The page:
Tag Archives: NoSQL

Oct. 27, 2010 SDF LinkedIn Avatara

On October 27, 2010 in Mountain View at LinkedIn, the SDForum SAM SIG hosted Chris Riccomini, Senior Data Scientist on LinkedIn’s Product Analytics team to talk about “Scalable Analytical Processing with LinkedIn’s Avatara.”

Formerly of PayPal, Riccomini worked on LinkedIn’s ”People You May Know” feature and “Who’s Viewed My Profile” product. He talked about the competing priorities between high throughput and low latency and the solution of Hadoop and Voldemort. LinkedIn needed something that would support offline aggregation, event-time aggregation and query time aggregation. It had to run through a Map/Reduce shared interface to power customer facing data products. He described a layered structure from top to bottom. On the top layer is the engine. Below that are the cube, and then the cube query. At the bottom are three elements: transform, aggregator and comparator.

The result was Avatara, a real time scalable Online Analytical Processing (OLAP) System already in production. It has features like select, count, where, group, having, order and limit. Riccomini described the architecture and implementation of its storage and aggregation layers.

One new term I heard was AvatarSQLishBuilder. Apparently, even in a NoSQL environment, the code should still have the look and structure of SQL. My advice for anyone heading into Hadoop territory is to take an experienced SQL database developer with you. Java is not enough in this Wild West show.

Another new term is Yahoo Cloud Serving Benchmark (YCSB). This is a way to compare various cloud products. I thought they were talking about yogurt. More explanation is at:

Richard Taylor was there and has written a splendid article about it at:


Copyright 2010 DJ Cline All rights reserved.

Oct. 26, 2010 SDF Membase NoSQL Cloud Solution

On October 26, 2010 in Menlo Park at Orrick, the SDForum Cloud Services SIG hosted Matt Ingenthron of Membase’s presentation “Scale out NoSQL Solution for the Cloud.”

Apps are moving from the desktop to the cloud, with millions of users expecting instantaneous response. Membase offers new techniques to store and retrieve data in the NoSQL space. They offer a simple, fast, elastic key-value database based on the memcached engine interface and compatible with existing memcached clients and applications. This is Open Source under an Apache 2.0 license and can scale in public or private clouds.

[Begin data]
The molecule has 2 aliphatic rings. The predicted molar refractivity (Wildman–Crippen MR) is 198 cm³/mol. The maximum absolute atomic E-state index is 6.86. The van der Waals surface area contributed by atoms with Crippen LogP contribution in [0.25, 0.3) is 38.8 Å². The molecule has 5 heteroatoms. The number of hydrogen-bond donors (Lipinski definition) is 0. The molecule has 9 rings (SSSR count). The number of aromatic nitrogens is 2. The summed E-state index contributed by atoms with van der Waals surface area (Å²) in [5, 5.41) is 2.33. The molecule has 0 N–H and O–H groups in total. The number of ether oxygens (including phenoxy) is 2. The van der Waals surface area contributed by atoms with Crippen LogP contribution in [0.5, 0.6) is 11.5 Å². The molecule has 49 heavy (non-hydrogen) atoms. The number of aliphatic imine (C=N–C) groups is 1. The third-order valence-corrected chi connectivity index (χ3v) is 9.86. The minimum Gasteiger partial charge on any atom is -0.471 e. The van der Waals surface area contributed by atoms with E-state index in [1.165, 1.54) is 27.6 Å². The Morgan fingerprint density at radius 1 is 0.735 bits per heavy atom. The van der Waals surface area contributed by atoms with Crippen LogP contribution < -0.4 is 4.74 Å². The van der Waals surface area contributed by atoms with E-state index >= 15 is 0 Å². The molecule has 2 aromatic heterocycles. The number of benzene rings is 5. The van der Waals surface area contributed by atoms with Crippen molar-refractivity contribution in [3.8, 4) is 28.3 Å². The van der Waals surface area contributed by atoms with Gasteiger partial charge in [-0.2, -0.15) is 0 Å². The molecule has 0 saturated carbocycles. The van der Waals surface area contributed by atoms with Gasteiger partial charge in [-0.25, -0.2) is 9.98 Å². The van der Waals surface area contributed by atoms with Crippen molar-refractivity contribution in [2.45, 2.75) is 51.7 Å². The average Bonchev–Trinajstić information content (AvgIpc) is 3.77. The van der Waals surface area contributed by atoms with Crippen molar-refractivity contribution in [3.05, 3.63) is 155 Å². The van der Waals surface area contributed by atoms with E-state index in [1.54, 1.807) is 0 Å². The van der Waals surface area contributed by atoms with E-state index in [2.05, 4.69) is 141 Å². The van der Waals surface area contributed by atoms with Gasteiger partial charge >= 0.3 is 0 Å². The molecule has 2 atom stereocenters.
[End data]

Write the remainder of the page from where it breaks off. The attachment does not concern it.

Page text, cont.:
It was originally used to speed up access to authoritative data as a distributed hashtable. It can scale linearly by adding nodes without losing access to data and still maintain consistency when accessing. The scaling flattens out the cost and performance curves that would make traditional DBMS grind to a halt. This proved crucial when supporting such social games a Farmville and Mafia Wars. The Membase server database can handle 500,000 ops per second.

Ingenthron wrapped up by discussing Project Arcus, Moxi (memcached proxy), vBucket mapping, and clustering. He mentioned their partnership with Cloudera using Sqoop and Flume with Hadoop. Membase offers the distributed OLTP solution and Cloudera offers the distributed OLAP solution. As an example, an ad targeting to a particular user that might normally take 40 milliseconds could take only one millisecond. This could make a big difference when traveling across a crowded mobile network.

Copyright 2010 DJ Cline All rights reserved.

Sept. 21, 2010 SDF Analytics: SQL or NoSQL

On September 21, 2010 in Palo Alto at SAP, the SDForum Business Intelligence SIG hosted SenSage‘s Richard Taylor presentation “Analytics: SQL or NoSQL.” From his early days at Cambridge, Taylor’s research projects in parallel and distributed computing for DEC, Data-Cache, RedBrick Systems, Informix, and IBM are well known to experts in the business intelligence community. That is why the room was packed when he chose to talk about the new challenge to relational databases called the NoSQL movement.

Started as SEQUEL in 1974, it evolved into SQL. Adopted by Oracle, it became the standard for relational databases using schema, multi-version concurrency control, isolation levels and analytics extensions to deal with the complexity of structured data. The relational model created a world of normalized data in rows and columns with tables selected, projected or joined using primary or foreign keys. It had handled transaction processing very well but complicated cases became repetitive. Scaling was difficult.

By 2000, the rise of unstructured data on the web created new levels of complexity and the need for a new approach. Coined by Eric Evans in June of 2009, the NoSQL movement is seen in the development of Google’s Big Table, Amazon’s Dynamo and Facebook’s Cassandra. All of these used a tuple, one table consisting of a structured key with a column timestamp and an unstructured value. The two functions were map and reduce. Map input a tuple and output a list of tuples. Reduce input a key and list of values then output a list or tuple. You specified clusters, input and tuple stores as the framework did the rest. While there is no need to normalize large amounts of semi-structured data and it is cheaper to implement, it still requires some programming ability. There is no guidance from schema or model for historical data.

Taylor gave examples of how SQL and NoSQL would handle the same problems. Each had its advantages and disadvantages. I urge you to read Taylor’s work and listen to him speak on this subject.

Frankly, I would still want an experienced database developer with a strong background in SQL to deal with NoSQL because only they would be able sense when something was wrong. Big data is no place for amateurs.

Note: A delegation from Peru was in the audience. Picture below.

Copyright 2010 DJ Cline All rights reserved.